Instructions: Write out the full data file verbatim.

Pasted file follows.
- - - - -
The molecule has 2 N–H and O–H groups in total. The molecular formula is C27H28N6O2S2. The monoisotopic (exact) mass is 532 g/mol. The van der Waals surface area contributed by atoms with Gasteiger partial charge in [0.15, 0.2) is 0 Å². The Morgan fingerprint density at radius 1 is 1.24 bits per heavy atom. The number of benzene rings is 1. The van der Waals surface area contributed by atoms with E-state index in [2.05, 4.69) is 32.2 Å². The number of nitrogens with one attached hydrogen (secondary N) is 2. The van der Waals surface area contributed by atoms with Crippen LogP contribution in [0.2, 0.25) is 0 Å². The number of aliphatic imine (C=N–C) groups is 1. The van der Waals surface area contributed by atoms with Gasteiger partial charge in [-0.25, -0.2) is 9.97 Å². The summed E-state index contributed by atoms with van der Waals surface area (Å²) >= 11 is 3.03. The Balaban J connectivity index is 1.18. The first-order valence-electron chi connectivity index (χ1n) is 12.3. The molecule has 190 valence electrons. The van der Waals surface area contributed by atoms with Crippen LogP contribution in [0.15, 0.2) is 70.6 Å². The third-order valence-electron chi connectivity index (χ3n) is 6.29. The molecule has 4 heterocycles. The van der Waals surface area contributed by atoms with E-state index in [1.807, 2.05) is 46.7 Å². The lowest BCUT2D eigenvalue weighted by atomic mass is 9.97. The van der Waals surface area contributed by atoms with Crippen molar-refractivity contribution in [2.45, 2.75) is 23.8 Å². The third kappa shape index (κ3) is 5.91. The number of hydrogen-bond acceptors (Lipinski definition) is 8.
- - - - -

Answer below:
The molecule has 2 N–H and O–H groups in total. The molecular formula is C27H28N6O2S2. The monoisotopic (exact) mass is 532 g/mol. The van der Waals surface area contributed by atoms with Gasteiger partial charge in [0.15, 0.2) is 0 Å². The Morgan fingerprint density at radius 1 is 1.24 bits per heavy atom. The number of benzene rings is 1. The van der Waals surface area contributed by atoms with E-state index in [2.05, 4.69) is 32.2 Å². The number of nitrogens with one attached hydrogen (secondary N) is 2. The van der Waals surface area contributed by atoms with Crippen LogP contribution in [0.2, 0.25) is 0 Å². The number of aliphatic imine (C=N–C) groups is 1. The van der Waals surface area contributed by atoms with Gasteiger partial charge in [-0.25, -0.2) is 9.97 Å². The summed E-state index contributed by atoms with van der Waals surface area (Å²) >= 11 is 3.03. The Balaban J connectivity index is 1.18. The first-order valence-electron chi connectivity index (χ1n) is 12.3. The molecule has 190 valence electrons. The van der Waals surface area contributed by atoms with Crippen LogP contribution in [0.15, 0.2) is 70.6 Å². The third-order valence-electron chi connectivity index (χ3n) is 6.29. The molecule has 4 heterocycles. The van der Waals surface area contributed by atoms with E-state index in [1.807, 2.05) is 46.7 Å². The lowest BCUT2D eigenvalue weighted by atomic mass is 9.97. The van der Waals surface area contributed by atoms with Crippen molar-refractivity contribution in [2.45, 2.75) is 23.8 Å². The third kappa shape index (κ3) is 5.91. The number of hydrogen-bond acceptors (Lipinski definition) is 8.